Floodwater Deals
Blow To
Lake Pontchartrain

By Ralph Vartabedian and Marla Cone, Tribune Newspapers
Ralph Vartabedian reported from New Orleans
and Marla Cone from Los Angeles.
Los Angeles Times; Tribune news services contributed

NEW ORLEANS -- The high-stakes effort to bail out New Orleans is sending plumes of contaminated, brown, stinking water into Lake Pontchartrain, setting back years of effort to restore the environmentally sensitive home to Gulf Coast marine life.
After festering for two weeks in residential neighborhoods, commercial districts and industrial zones, the water is laden with bacteria, silt, petroleum products and possibly toxic substances.
City officials have confirmed that they also are releasing untreated sewage into the Mississippi River from one of two treatment plants operated by the Sewerage and Water Board of New Orleans
Hurricane Katrina has forced the abandonment of normal environmental and sanitation practices as workers scramble to preserve what's left of the city and to prevent a breakdown of public health.
The floodwaters have high levels of fecal material, silt and other substances that could damage the marine environment.
`Tremendous dead zone'
Martha Sutula, a senior scientist at the Southern California Coastal Water Research Project who has studied the ecology of Louisiana wetlands, said nutrients in the floodwaters, such as nitrates and ammonia, will likely cause algae and phytoplankton blooms in the shallow lake and surrounding estuaries. The blooms can deplete oxygen and suffocate marine life.
"I would imagine that you're going to have a pretty tremendous dead zone," Sutula said. "This is going to set them back quite a few years."
Al Naomi, a senior project engineer for the Army Corps of Engineers agreed.
"It will take years to clean up our estuaries. The lake was coming back with manatees and fish," Naomi said. "Twenty years of effort has been wiped out in an afternoon storm surge."
While few experts criticize the extreme measures being taken to save New Orleans, the practices most likely violate federal laws in normal times.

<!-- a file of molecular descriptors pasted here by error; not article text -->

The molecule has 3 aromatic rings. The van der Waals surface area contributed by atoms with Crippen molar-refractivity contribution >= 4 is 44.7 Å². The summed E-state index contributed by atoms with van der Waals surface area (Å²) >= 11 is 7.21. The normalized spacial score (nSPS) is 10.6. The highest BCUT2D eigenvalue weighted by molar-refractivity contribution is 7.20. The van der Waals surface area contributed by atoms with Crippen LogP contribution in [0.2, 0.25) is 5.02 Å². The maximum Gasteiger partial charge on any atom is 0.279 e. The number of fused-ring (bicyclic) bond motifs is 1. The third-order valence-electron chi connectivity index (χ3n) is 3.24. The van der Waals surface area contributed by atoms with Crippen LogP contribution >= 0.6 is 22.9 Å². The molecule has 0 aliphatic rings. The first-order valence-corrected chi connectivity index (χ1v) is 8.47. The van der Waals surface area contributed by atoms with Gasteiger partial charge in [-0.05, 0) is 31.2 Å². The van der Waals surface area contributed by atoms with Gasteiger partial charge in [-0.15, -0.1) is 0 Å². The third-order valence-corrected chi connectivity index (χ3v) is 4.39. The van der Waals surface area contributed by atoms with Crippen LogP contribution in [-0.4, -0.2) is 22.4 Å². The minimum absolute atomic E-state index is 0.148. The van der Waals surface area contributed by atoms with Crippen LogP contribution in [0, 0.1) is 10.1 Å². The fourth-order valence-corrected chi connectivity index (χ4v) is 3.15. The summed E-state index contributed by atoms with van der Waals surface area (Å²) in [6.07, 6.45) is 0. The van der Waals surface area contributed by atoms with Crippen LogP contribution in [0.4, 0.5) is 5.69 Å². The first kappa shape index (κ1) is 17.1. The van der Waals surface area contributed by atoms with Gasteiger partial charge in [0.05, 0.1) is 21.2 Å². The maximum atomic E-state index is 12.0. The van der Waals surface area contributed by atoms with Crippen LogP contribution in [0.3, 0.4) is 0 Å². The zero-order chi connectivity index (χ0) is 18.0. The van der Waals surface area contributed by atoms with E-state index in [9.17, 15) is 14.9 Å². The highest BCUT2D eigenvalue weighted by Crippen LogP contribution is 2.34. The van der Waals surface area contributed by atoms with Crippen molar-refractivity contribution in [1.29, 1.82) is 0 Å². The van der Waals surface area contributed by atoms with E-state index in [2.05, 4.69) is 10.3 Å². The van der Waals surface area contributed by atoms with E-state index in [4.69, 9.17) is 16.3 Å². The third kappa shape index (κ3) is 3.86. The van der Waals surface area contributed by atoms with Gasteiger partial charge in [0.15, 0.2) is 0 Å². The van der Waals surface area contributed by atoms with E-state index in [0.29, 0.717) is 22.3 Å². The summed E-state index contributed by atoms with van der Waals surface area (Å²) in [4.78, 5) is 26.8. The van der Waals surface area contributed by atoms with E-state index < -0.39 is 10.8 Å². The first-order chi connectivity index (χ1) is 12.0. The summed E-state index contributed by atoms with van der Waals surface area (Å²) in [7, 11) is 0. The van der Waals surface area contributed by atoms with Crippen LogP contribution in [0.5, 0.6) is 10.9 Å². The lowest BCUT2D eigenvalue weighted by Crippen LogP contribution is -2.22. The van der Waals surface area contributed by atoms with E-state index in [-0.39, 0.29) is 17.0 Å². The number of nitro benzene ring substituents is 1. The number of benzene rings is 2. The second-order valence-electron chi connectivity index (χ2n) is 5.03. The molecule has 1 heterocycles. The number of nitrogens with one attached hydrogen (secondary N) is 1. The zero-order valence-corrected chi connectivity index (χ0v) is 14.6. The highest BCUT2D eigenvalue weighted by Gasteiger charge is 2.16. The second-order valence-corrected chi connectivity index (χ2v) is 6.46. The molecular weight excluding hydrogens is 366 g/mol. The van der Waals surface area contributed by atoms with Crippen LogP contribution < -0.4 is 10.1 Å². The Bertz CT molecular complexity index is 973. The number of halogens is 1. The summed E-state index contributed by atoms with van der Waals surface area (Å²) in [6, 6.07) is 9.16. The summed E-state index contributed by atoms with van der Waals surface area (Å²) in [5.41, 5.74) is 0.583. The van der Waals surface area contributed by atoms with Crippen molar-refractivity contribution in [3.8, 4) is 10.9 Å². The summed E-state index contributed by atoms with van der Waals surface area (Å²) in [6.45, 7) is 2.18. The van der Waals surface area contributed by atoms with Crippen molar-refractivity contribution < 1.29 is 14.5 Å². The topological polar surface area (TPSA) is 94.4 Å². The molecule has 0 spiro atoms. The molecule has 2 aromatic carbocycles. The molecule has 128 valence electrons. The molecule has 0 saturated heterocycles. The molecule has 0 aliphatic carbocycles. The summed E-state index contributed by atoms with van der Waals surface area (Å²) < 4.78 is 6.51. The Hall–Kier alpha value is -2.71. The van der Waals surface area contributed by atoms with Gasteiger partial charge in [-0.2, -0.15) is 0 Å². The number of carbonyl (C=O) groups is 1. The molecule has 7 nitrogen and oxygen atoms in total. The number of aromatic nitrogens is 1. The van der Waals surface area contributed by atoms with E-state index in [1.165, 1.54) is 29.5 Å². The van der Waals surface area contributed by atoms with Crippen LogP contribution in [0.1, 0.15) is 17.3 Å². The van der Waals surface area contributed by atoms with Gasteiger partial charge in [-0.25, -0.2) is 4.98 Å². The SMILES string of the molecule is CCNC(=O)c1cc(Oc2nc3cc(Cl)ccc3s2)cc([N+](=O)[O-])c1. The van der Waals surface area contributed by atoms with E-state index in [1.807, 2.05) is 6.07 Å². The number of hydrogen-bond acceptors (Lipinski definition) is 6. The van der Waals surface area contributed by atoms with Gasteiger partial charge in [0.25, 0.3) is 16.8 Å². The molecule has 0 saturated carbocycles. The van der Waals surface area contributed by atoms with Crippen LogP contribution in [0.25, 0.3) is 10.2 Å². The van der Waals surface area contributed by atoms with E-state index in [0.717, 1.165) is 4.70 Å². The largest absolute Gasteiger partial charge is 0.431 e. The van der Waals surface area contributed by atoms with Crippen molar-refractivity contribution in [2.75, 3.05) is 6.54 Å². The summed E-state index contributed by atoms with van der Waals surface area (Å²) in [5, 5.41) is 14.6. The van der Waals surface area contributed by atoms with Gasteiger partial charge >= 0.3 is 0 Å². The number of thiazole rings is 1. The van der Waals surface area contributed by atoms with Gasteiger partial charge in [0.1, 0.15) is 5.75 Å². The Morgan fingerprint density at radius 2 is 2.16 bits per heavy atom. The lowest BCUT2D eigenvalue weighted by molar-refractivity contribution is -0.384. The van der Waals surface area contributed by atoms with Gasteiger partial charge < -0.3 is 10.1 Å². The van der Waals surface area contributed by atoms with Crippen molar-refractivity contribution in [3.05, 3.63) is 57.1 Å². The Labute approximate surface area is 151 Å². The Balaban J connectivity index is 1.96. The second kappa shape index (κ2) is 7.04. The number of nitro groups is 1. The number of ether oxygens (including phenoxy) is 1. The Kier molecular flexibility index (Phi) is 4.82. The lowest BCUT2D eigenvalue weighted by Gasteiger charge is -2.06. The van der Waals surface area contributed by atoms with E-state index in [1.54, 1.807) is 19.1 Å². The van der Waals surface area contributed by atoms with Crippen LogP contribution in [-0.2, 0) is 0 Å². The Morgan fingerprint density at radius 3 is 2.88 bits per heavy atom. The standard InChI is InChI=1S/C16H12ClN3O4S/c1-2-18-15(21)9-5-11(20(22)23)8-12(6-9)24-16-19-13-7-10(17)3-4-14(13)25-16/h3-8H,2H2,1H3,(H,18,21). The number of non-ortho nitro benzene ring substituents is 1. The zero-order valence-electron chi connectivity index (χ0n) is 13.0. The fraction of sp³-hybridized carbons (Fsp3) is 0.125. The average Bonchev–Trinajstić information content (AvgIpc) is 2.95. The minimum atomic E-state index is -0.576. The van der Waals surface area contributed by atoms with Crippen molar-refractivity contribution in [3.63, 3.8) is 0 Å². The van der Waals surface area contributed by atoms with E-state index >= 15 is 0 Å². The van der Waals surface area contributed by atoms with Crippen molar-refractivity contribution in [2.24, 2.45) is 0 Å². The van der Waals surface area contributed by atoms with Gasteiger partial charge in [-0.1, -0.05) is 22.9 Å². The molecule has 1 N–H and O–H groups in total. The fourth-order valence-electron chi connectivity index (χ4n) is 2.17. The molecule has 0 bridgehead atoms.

"We have multiple disasters in Hurricane Katrina," said William Freudenburg, an environmental professor at the University of California, Santa Barbara. "Much of the disaster was caused by the initial decision of where to put the city's levees. It was turned into a human disaster by the worst response I have ever seen by the government. Now we have a disaster on one of the most environmentally sensitive and valuable wetlands in America."
So far, the storm is not thought to have caused toxic pollution.
The flood inundated at least one Superfund site, the Agriculture Street landfill. The cleanup was completed before the flood, though some toxic residues remained in the soil. Tens of thousands of inundated homes are thought to have solvents, pesticides and other toxic substances stored in garages and under sinks that could be leaking.
Toxins not registering
Floodwaters in six locations have been tested by the U.S. Environmental Protection Agency for more than 100 chemicals; only one chemical has exceeded EPA standards. Lead in floodwaters near an exit ramp off Interstate Highway 10 was 15 times greater than the level allowed in drinking water.
Most of the hazardous chemicals, including polychlorinated biphenyls found in electrical equipment, and benzene found in crude oil and gasoline, were undetectable, according to the EPA's first round of tests conducted Sept. 3.
Later testing, on Sept. 4 and Sept. 6, showed continued high levels of lead, as well as arsenic and hexavalent chromium, the EPA said Wednesday. Thallium was detected at slightly elevated levels at one sampling location, the agency said.
The second tests indicated higher levels of E. coli and other coliform bacteria too, the EPA said.
Lake Pontchartrain, a shallow body of brackish water that is affected by ocean tides, is normally blue. But the view from a helicopter this week showed at least three large plumes of brown water leaving the 17th Street Canal, the London Avenue Canal and the Inter Harbor Navigation Channel. Those waterways are the main outflows for about 6.5 billion gallons of floodwaters per day from the city's pumping stations. Even several hundred feet above the city, the air stinks of sewage.
Marcia St. Martin, executive director of the Sewerage and Water Board, said there was no evidence that the water being pumped into Lake Pontchartrain is a "toxic brew."
Though the water may contain bacteria, she said, the city never treated storm water routinely pumped in great quantities into Lake Pontchartrain.
"Fecal coliform in floodwater is normal," she said.



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